Delacroix’s St. Sebastian Helped by the Holy Women (1836)

An arrow with its feathered fletchings is, as I have shown in other entries, so common a symbol for the artist's brush in the Renaissance that Saint Sebastian, shot by arrows, became the common, almost iconic, symbol of the artist painting himself. In all such allegories St. Sebastian's pain also symbolizes the artist's own mental pain and creative struggle.1

A later, less commonly depicted, chapter in St. Sebastian's story is the moment when St. Irene arrives with a female assistant to care for the wounded Sebastian. She is normally shown carefully extracting each arrow from his body, as here in this 1836 painting by Delacroix. 

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Captions for image(s) above:

Delacroix, St. Sebastian Helped by the Holy Women (1836) Oil on canvas. Église Saint-Michel, Nantua

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The ordinary viewer, though, is generally so certain that she is extracting the arrows that he or she fails to recognize that the artist has become "Irene" using his or her "paintbrush" (arrow) to apply "red paint" (blood) to the "canvas" (Sebastian's figure). Although Irene holds the arrow here with two hands, another version by Delacroix shows her holding the arrow even more like an artist holding a paintbrush.

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Detail of Delacroix's St. Sebastian....

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In the lower left corner of this composition Delacroix placed one of St. Sebastian's hands, a symbol of the artist's craft, next to a still-life of a sword and helmet. The sword is yet another iconic symbol for the artist's "brush" while the helmet's oval shapes here, with its inlaid curlicues, also suggests the shape of a "palette."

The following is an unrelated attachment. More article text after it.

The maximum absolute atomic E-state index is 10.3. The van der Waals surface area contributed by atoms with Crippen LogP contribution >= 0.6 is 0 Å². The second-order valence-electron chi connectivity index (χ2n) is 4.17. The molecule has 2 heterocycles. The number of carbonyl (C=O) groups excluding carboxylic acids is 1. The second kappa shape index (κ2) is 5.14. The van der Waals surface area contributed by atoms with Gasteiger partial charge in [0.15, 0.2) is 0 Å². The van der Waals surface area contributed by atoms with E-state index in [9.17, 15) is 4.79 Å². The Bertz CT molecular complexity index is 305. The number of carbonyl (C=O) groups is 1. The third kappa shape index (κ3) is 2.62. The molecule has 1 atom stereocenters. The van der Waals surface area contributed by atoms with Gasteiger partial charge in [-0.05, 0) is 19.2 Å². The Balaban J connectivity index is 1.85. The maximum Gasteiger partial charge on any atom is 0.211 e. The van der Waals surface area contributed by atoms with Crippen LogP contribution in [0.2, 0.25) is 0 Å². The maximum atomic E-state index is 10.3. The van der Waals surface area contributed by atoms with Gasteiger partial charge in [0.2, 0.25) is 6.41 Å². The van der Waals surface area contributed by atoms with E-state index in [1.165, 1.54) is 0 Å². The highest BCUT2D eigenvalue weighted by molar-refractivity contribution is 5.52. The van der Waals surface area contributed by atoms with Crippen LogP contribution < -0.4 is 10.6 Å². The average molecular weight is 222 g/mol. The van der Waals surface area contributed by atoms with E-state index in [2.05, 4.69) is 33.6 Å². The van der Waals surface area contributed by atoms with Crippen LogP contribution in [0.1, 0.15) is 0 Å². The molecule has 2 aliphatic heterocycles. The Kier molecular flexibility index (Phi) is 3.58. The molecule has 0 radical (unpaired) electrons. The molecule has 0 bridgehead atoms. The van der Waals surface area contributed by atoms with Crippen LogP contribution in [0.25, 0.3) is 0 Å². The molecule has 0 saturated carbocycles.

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Detail of Delacroix's St. Sebastian....

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As you can see in the diagram, Delacroix also shaped the helmet's most prominent gilt inlay into the letter D for Delacroix while its vine-like forms convey the fertility of his mind.2

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Detail and Diagram of Delacroix's St. Sebastian....

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In an oil sketch two years later Delacroix made St. Irene even more closely resemble a man leaning over his or her "artwork." Remember that the poetic action in a painting may not be what you first imagine; it may even be the opposite of the apparent scene. Here the saint uses her "arrow" to apply paint to St. Sebastian's arm, not take the arrow away.

Captions for image(s) above:

Delacroix, St Sebastian with St Irene and Attendant (1858) Oil on canvas. Los Angeles County Museum of Art

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Notes:

1. See in particular Michelangelo's St. Sebastian in The Last Judgment, Dürer's Martyrdom of St. Sebastian, Hans Baldung Grien's St. Sebastian Altarpiece, Cranach's Venus and Cupid woodcut and Degas' Scene of War in the Middle Ages.

2. Delacroix made still-lifes in the foreground resemble his own initials in other works too, including Women of Algiers (1834) and Two Arabs Resting.

Original Publication Date on EPPH: 04 Feb 2012. © Simon Abrahams. Articles on this site are the copyright of Simon Abrahams. To use copyrighted material in print or other media for purposes beyond 'fair use', you must obtain permission from the copyright owner. Websites may link to this page without permission (please do) but may not reproduce the material on their own site without crediting Simon Abrahams and EPPH.